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Cliff's Corner - 10/19/2017

posted Oct 23, 2017, 3:04 PM by Admin at Winterhaven

Counselor Corner Hey folks,

For the K-6 classrooms this may be their favorite week with me.  We are starting Mindfulness and looking at our ability to control ourselves and quiet our “monkey minds”.  This week, we are replicating an experiment done at Stanford University in the 60’s, affectionately dubbed “The Marshmallow Test”.  Each student gets a marshmallow (or three skittles if that is more tempting to them) with the explanation that they can have another in 20 minutes if they don’t eat the first one at all.  It is a chance for kids to demonstrate their ability to delay gratification and use self-control.  We tie mindfulness in (since almost all of them have had it last year and the year before) as a way to be in the moment, recognize your desires and link them to your larger desires and goals. We also get to talk about the effects of peer pressure since that is largely brought up as an influencing factor in people’s choices here at Winterhaven during this “test”.   A couple videos for this week:

A TED talk about the experiment:

An amusing video of the experiment in progress:

We go into more formal mindfulness training next week.  Again, mindfulness is a non-religious form of meditation that has been showing some pretty strong benefits in recent studies.  In particular, schools that are training students about mindfulness are reporting a pretty significant reduction in bullying behaviors and reduced anxiety among the students.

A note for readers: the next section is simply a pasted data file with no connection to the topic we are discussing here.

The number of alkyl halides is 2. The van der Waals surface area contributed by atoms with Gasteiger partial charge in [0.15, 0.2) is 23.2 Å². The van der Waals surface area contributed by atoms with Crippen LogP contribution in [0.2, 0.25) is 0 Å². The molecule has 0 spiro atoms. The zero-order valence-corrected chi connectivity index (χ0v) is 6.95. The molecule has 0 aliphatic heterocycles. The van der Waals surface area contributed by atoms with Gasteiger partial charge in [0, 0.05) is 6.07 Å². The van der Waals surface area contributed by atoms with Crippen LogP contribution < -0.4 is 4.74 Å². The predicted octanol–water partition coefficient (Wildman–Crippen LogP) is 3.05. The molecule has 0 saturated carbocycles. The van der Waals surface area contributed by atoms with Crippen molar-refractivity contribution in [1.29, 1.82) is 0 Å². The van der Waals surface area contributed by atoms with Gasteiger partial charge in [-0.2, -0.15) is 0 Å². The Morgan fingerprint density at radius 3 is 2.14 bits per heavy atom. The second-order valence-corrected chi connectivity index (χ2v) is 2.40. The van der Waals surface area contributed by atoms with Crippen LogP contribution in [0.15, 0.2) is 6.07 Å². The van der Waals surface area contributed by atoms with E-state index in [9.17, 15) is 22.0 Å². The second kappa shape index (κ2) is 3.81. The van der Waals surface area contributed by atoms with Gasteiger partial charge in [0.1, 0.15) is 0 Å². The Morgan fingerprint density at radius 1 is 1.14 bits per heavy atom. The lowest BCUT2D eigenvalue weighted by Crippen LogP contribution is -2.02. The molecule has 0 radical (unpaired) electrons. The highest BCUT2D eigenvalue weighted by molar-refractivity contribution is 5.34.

A parent shared a great critique of the Marshmallow Test from an equity perspective.  Here’s the link, and it is well worth the time spent to watch the video and chat about it.  I haven’t shown this to students, so this would be a good springboard to talk about the weekly question:

How do your family’s life circumstances affect your ability to be the best humans you can be?  How do the experiences of others affect theirs?  This can easily fall into generalizations, careful.  Tear those apart together, if you can, and look to replace any judgements with compassion.  

Thanks again!  Cliff Shaw,